Former Super Bowl MVP and current Green Bay Packers quarterback Aaron Rodgers spent Friday in Lawrence, the precursor to today’s main event — No. 15 Kansas vs. No. 9 Oklahoma State at 3 p.m. at Allen Fieldhouse.
“This is kind of on the bucket list,” Rodgers said in an interview with the Journal-World after watching practice and shooting around in the old gym. “It just doesn’t usually work with my schedule to be able to get back here for a game.”
Rodgers, a nine-year pro who played two years of college ball at Cal, long has had a trip to KU’s historic hoops arena near the top of his to-do list, and a friend made this weekend’s trip possible. The credit for his interest in KU basketball belongs to one of the Packers’ trainers, who went to KU, but his appreciation for KU’s history and tradition go back to his days as a young sports fan.
“I’ve been able to go to (Boston’s) Fenway Park in baseball, I play at probably the most famous stadium (Lambeau Field) in the (NFL), and I thought it’d be fun to go to an arena like this that has so much history, a great coach and great support,” Rodgers said.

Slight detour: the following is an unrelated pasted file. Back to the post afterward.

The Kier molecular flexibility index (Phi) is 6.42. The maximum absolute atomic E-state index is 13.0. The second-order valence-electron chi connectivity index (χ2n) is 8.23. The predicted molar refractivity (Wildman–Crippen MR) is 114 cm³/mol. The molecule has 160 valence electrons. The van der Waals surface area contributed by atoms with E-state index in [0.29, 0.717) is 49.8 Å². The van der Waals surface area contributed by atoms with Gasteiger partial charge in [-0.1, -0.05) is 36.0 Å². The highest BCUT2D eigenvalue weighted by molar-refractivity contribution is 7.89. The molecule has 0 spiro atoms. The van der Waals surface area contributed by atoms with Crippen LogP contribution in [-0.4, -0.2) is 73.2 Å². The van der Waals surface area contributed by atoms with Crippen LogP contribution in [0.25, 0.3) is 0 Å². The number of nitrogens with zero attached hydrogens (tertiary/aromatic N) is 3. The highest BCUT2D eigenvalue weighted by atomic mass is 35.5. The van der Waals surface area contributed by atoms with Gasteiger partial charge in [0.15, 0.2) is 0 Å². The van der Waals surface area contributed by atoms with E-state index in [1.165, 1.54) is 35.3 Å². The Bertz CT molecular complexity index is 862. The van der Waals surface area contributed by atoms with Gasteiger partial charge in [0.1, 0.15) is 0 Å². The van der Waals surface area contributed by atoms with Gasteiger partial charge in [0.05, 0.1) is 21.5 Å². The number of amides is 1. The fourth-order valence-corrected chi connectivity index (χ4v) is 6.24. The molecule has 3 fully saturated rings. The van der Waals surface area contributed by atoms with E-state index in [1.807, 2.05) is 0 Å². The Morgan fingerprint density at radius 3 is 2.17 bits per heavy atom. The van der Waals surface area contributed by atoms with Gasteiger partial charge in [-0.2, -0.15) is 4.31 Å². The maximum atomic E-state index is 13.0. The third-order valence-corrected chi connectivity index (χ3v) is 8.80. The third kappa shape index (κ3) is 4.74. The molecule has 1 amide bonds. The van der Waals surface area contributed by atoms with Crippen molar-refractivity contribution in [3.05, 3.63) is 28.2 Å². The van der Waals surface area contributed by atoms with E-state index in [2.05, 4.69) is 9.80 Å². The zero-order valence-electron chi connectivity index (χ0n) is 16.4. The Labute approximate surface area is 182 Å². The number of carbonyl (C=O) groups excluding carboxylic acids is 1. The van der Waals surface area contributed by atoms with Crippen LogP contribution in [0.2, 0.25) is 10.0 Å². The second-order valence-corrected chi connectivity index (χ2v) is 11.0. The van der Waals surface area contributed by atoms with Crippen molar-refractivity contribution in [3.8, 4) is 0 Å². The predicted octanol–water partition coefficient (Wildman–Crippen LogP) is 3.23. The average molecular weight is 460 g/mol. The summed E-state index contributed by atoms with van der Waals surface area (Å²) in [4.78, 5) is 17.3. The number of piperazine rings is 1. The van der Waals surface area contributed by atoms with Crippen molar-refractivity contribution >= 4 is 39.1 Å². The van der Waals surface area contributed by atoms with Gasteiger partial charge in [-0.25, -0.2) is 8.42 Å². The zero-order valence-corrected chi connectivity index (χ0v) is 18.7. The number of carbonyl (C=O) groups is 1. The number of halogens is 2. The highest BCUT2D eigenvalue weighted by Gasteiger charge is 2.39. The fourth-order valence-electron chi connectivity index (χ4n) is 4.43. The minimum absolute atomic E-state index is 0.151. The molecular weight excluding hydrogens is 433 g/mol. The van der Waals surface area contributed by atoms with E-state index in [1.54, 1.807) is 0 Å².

Asked for the most obscure bit of KU basketball knowledge he owns, Rodgers pointed to his love for his Bay-Area brother and former Jayhawk.
“I’m a big Drew Gooden fan,” Rodgers said, his face lighting up. “And it’s fun to look up in the rafters and see a bunch of the names I remember from when I was a kid. It’s fun to be at a place that has so much history.”
Rodgers spent the day dining downtown and then watched KU’s final practice in preparation for today’s Big 12 showdown with the Cowboys. After practice, he met the players and coaches and posed for pictures with the Jayhawks.
Rodgers said he was in Detroit in 2008, when KU knocked off Villanova and Davidson en route to the national championship.
“Those were some of the best games I’ve ever seen,” he said.
As for whether Rodgers, an all-pro quarterback who is regarded as one of the best in the game today, has any basketball skills, the Chico, Calif., native was honest in his self-assessment.
“I played a little,” he said, grinning. “But the height of my game was in eighth grade. I realized early on that I didn’t have a big future in basketball.”